My newest Star Wars experience was something with which my dad was already well acquainted.  The Star Wars Radio Drama. I didn’t know this existed until my dad offhandedly mentioned listening to “the Star Wars tapes” back in the 80s.

Tapes? What tapes?

In 1981, George Lucas “sold” the rights to produce a radio serial version of A New Hope to KUSC-FM, UCS’s public radio station, for a dollar. Looking at it objectively, the idea seems a little preposterous; a large part of Star Wars’ appeal, especially when it first came out, is the sight of it—special effects, iconic spaceships, strange creatures, and foreign planets—it really does transport you to a long time ago, in a galaxy far far away.

But thanks to some great performances from Mark Hamill and Anthony Daniels who reprise their roles as Luke Skywalker and C-3PO, as well as a talented voice cast (who if I’m honest, sometimes ham it up a little too much), liberal use of the original sound effects, and access to John William’s iconic film score soon NPR was touting “you may think you’ve seen the movie; wait til’ you hear it!”

The radio drama is broken up into thirteen roughly thirty minute episodes and clocks in at just under 6 hours as a whole. That’s a lot of radio drama for a two hour movie. But it works. Brian Daley, who adapted the original screenplay, really wanted to add characterization, including some additional backstory, to the cast. That’s probably where this adaptation shines the most, adding to the movies some of us have seen hundreds of times. I particularly appreciate that Luke and Leia both have brief moments where they get to grieve their tremendous losses in the radio drama. Ben Kenobi’s fate gets some extra attention as well.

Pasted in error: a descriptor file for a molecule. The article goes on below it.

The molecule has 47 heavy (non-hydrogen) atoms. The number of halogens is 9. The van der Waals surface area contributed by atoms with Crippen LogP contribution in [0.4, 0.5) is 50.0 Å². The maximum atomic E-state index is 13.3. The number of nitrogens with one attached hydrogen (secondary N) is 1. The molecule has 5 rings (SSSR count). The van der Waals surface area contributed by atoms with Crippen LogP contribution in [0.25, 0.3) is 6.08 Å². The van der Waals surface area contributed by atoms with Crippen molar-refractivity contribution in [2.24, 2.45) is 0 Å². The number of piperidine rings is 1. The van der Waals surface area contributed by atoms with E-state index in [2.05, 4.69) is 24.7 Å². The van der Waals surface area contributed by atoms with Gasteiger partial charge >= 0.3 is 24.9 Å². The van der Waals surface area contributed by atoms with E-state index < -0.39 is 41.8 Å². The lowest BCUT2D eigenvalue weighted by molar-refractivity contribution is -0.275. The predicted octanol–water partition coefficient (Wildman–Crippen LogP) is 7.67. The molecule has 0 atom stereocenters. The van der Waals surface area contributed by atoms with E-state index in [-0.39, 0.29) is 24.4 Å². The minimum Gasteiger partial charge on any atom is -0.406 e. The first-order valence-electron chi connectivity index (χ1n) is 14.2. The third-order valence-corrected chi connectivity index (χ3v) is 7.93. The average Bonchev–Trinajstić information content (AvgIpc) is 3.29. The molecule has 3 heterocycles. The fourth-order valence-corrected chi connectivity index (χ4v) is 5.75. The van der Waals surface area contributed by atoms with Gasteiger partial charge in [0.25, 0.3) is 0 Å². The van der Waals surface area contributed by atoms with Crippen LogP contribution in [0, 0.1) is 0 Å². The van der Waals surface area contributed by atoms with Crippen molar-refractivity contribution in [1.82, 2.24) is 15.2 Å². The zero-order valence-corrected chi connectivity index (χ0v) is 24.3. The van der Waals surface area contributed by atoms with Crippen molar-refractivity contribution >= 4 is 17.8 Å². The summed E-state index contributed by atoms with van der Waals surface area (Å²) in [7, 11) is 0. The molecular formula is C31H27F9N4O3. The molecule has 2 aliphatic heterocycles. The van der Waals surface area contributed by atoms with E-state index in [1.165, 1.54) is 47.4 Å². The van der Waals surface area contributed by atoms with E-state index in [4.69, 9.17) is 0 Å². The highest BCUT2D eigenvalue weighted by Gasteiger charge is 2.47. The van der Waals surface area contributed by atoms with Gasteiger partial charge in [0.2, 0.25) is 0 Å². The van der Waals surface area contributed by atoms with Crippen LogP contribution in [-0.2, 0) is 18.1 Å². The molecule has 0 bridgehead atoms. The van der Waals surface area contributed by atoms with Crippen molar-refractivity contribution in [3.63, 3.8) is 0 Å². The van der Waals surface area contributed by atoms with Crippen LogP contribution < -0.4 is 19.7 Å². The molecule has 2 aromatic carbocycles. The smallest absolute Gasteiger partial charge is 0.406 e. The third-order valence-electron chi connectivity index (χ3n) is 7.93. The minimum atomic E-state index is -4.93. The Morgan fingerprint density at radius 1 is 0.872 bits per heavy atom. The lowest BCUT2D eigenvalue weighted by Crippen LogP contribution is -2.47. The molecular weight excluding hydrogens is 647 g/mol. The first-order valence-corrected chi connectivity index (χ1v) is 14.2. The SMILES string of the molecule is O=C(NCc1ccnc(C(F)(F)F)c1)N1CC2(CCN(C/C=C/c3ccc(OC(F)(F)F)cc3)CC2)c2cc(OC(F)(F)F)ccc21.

There are little additions like that, but there are also all new scenes. Obi Wan gets in a little more training with Luke. There are extra scenes with Han Solo showing more of his rascally side, as well as scenes elaborating Darth Vader’s cruelty. There’s an entire episode dedicated to Leia’s backstory. You also get to finally meet Luke’s friends at Toshi Station, and spoilers: they’re not great.

Add all that new material to compelling performances and great production value and you have a hit. When the Star Wars Radio Drama first aired it broke NPR records with over 750,000 listeners. One of them was my dad. I asked him how many times he relistened to the tapes once he got a hold of them. “We probably listened to it ten thousand times.”

And why not? It’s not perfect, but the Star Wars Radio Drama adds a new depth into a classic story that so many of us have come to love. And most importantly, it’s a lot of fun. And luckily for us, we don’t have to wait years between episode; the library’s copy comes with dramatizations of both The Empire Strikes Back and Return of the Jedi. So get listening!

Oh yeah, and may the Force be with you.

—Ian Stepp is an Information Services Assistant at Lawrence Public Library.